Jeff Tweedy dei Wilco, dopo aver pubblicato con il figlio Spencer il disco Sukierae (dietro il moniker Tweedy), interviene sul Guardian per dire la sua sulla fine del disco. Qualcuno ascolta ancora i dischi come si faceva una volta?, si chiede. E cioè: mantenendo il rituale del passaggio tra un lato e l’altro o, come nel caso dei doppi album, del passaggio da un disco all’altro?
I understand in this day and age there might not be many people who will listen to [the album] that way, but it doesn’t matter – because I want to listen that way. I’m not a curmudgeon, a luddite or anti-modern technology doomsayer. I just want to listen to the album and have a feeling that one part ,has ended, and now I can take a little breather before I listen to the second part. Or I can listen to the second part another time. It’s a double record on vinyl, so there are three breaks like that. I wanted it to have different identities artistically and the album format allows me to do that.
An album is a journey. It has several changes of mood and gear. It invites you into its environment and tells a story. I enjoy albums, and I assume that if I enjoy them there must be others who feel the same.
Dopo un po’ di ricordi d’infanzia, mescolati all’inevitabile nostalgia, ecco individuare in maniera del tutto pressapochista il carnefice della morte del disco: il compact disc:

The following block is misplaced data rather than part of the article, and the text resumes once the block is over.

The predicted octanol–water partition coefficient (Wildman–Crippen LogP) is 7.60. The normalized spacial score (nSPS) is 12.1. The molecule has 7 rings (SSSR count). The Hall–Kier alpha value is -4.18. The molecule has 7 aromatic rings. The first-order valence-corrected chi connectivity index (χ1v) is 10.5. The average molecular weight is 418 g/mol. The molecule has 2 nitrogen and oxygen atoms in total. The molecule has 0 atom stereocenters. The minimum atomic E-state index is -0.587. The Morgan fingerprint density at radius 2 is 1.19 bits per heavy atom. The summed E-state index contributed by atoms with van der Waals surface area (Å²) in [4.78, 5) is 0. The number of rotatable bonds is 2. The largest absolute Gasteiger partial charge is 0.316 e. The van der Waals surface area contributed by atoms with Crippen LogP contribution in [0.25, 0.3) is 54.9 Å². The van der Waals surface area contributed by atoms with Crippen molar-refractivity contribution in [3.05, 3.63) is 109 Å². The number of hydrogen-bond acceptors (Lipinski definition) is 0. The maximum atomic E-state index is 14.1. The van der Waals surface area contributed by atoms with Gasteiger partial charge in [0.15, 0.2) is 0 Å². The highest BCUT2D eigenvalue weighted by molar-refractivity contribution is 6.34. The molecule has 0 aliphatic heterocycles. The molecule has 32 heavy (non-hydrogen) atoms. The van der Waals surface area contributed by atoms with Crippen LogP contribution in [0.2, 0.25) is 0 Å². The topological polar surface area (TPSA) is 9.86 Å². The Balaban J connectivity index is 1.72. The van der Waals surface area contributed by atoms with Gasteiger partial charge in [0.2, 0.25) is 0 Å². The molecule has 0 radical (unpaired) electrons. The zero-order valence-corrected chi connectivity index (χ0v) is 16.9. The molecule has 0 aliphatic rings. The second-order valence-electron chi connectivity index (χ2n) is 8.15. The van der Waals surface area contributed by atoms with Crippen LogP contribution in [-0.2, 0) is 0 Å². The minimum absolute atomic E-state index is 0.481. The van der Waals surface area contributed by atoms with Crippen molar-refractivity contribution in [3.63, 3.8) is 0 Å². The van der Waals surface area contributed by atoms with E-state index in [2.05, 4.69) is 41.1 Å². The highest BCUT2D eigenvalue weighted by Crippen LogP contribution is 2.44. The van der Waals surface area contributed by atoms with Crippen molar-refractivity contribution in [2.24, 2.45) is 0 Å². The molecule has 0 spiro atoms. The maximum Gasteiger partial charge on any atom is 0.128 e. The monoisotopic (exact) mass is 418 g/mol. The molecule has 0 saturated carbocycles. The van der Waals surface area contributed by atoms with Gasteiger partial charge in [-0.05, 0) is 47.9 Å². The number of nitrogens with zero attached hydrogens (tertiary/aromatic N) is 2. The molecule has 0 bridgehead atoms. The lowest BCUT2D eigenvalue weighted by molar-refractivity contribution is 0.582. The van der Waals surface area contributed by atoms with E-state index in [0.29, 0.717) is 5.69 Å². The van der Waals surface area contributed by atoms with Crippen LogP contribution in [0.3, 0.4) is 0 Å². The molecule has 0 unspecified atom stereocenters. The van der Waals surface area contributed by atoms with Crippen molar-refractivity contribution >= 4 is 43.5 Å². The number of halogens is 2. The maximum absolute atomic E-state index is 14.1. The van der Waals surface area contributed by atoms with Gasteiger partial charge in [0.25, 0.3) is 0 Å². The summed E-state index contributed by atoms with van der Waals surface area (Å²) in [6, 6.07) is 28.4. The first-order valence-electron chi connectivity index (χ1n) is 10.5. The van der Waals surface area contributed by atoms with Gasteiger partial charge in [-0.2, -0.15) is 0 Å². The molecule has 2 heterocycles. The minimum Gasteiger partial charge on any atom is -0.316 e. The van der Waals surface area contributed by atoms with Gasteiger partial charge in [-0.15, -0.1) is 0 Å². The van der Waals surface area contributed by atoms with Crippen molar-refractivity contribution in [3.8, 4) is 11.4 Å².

The decline of the album began with the advent of the CD. The maximum amount of music on a vinyl album is 50 minutes over two sides. The CD format is much longer. I don’t think there are many pieces of music – my own records included – that can sustain interest over 40 minutes without a break, and leaping around from idea to idea for that amount of time gets exhausting.
CD artwork also reduced the album’s impact. If you’ve got a 12-inch album with a picture of somebody’s head on it, it’s the same size as your head. You can sit it up and talk to it. Not that I’ve ever done that; really, I’ve really never done that! But the White Album artwork is incredible. Having a white square in your room looks like there’s some piece of your world missing, that’s only really being filled by this music.
Sul finire dell’articolo si mostra parzialmente più positivo: forse non è tanto il formato ad essere importante, quanto il contenuto:
So does the album format matter? In one sense, I don’t know if it does. The crucial thing is that people keep making art. I just think the world’s a better place when people make stuff not to make a million dollars or to make them famous, but just to be creative. On the other hand, the album format matters, because it matters to me and I don’t think I’m particularly unique or special. If it means a lot to me, then it must matter to someone else as well, and if that’s the vocabulary or language we have to speak to each other, that’s to be honoured and that’s beautiful. There’s no reason to question it.
(foto Lubomir Panak via flickr)